More than 6.8 million people in the U.S. have received the Johnson & Johnson/Janssen vaccine, so these are very, very small risks statistically. The Centers for Disease Control and Prevention said that all six cases occurred among women between the ages of 18 and 48, and symptoms occurred six to 13 days after vaccination. Among the six women, one case was fatal and one patient is in critical condition.
The Johnson & Johnson vaccine is not being “recalled,” "banned" or “canceled.” The agency said it expects this pause to last for "a matter of days.”
"The relative risk is really, really low for these severe blood clots," said Dr. Catherine Blish, infectious disease specialist at Stanford Medicine. "So we've had the six cases out of almost 7 million vaccines delivered, which is about one in a million. And while this has been hugely controversial, the birth control pills are associated with about one in 1,000 to [one in 100] rate of blood clots."
If the Johnson & Johnson Risks Are So Small, Why Are the CDC and FDA Recommending the Pause?
The CDC and the FDA say the pause will allow them to investigate these reactions more. They also say it will help health care providers be ready to spot this rare blood clotting event and treat it appropriately.
To repeat: More than 6.8 million people in the U.S. have received the Johnson & Johnson vaccine. The blood clots showed up in six women. But because of the rare nature of these types of clots, health officials emphasize that they should not be treated the way other clots often are.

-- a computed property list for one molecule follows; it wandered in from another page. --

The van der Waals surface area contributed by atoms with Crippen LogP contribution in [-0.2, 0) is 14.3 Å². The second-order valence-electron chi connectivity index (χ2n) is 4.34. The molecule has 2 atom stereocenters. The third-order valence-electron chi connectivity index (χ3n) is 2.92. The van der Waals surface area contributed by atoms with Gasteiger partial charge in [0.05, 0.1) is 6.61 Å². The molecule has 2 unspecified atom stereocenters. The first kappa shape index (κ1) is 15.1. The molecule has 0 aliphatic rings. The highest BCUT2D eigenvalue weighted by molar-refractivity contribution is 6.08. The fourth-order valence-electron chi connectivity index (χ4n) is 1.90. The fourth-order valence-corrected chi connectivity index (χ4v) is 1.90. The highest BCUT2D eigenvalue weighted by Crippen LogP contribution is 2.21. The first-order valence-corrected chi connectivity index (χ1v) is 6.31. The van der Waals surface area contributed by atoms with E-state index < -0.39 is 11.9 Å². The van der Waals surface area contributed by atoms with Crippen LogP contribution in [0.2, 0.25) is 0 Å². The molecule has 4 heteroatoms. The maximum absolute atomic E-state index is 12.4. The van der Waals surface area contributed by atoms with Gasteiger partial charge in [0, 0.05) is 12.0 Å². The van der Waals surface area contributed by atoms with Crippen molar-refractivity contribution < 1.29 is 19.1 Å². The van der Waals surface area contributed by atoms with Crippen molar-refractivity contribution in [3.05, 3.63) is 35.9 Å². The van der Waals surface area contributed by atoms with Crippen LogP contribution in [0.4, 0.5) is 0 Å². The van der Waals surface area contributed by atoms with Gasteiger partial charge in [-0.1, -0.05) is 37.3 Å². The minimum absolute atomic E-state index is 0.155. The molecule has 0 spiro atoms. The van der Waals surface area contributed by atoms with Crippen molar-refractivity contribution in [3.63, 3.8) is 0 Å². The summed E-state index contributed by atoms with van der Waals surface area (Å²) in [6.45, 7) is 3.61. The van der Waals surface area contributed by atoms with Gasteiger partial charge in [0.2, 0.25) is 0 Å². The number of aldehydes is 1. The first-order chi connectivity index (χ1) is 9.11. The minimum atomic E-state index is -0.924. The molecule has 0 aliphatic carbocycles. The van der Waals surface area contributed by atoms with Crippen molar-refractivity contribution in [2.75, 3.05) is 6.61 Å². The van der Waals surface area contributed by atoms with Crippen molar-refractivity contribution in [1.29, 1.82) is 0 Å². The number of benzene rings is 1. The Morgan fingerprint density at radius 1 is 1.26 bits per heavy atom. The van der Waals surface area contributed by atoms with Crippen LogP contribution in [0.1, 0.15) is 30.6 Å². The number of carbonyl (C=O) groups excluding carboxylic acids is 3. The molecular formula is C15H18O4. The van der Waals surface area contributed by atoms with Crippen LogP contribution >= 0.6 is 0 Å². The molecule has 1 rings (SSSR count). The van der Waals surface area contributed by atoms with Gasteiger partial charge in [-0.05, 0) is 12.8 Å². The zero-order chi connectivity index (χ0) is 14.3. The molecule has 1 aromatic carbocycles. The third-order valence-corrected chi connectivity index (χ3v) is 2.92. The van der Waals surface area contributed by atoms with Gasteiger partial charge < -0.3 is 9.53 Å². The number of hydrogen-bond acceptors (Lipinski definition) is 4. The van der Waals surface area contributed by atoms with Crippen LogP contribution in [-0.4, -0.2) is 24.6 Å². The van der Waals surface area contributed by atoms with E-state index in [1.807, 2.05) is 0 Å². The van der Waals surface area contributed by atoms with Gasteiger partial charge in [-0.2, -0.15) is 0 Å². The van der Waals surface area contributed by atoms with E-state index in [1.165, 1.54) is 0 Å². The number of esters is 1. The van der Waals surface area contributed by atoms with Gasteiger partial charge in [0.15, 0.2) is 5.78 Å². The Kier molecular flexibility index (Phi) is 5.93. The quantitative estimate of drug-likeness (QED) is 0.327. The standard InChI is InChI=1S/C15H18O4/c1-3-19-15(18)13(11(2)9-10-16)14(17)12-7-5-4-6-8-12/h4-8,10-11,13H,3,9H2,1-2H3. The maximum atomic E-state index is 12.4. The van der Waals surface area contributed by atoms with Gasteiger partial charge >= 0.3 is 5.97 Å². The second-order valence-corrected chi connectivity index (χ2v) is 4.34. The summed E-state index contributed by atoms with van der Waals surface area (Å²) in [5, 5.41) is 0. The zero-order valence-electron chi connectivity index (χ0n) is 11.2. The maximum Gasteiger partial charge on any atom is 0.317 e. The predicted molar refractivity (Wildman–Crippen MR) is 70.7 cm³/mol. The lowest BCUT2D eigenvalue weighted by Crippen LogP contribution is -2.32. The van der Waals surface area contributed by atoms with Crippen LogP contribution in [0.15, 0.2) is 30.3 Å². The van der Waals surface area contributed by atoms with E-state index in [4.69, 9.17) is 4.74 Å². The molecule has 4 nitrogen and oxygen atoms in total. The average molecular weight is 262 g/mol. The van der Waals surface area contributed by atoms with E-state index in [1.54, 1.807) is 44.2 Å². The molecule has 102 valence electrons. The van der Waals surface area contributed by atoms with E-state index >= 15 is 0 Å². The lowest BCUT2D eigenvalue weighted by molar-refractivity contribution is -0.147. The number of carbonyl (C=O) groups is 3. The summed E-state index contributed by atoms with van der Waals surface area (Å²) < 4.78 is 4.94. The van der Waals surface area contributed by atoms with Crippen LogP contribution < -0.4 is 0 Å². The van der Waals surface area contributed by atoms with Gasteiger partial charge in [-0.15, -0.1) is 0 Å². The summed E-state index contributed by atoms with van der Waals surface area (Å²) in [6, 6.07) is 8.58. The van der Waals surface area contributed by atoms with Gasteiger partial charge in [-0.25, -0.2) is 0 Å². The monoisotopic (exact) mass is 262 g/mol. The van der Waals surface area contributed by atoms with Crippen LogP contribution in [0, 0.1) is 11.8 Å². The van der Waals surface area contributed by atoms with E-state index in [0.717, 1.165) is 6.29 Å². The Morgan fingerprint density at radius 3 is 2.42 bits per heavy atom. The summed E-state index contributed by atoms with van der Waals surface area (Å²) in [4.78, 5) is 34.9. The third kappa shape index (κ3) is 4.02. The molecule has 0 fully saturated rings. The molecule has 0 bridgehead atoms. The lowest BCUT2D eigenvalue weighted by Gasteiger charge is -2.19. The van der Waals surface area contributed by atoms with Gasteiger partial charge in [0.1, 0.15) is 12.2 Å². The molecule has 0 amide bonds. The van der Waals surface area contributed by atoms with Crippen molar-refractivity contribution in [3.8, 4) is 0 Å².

Most importantly, Dr. Peter Marks, the director of the Center for Biologics Evaluation and Research at the FDA said doctors should avoid using heparin, a standard blood-thinning treatment, because in these clots it "can cause tremendous harm, or the outcome can be fatal."
The need for specialized treatment is one reason the CDC and the FDA saw an urgent need to get the word out about this rare combination of side effects.
Medical experts say this kind of pause happens a lot and is "totally normal" and reasonable in order to investigate these extremely rare cases. Regulators don't know whether the six cases are related to the vaccine, and they need to do a deep dive into the individual patients to determine what's going on.
What About the Other COVID-19 Vaccines?
The Johnson & Johnson vaccine is one of the three vaccines that’s been available in the U.S., along with Pfizer and Moderna. No similar issues have been reported for the Pfizer and Moderna vaccines.
A similar issue has occurred in Europe with the AstraZeneca vaccine, which is not authorized in the U.S. J&J and AstraZeneca use a different type of vaccine system than Pfizer and Moderna.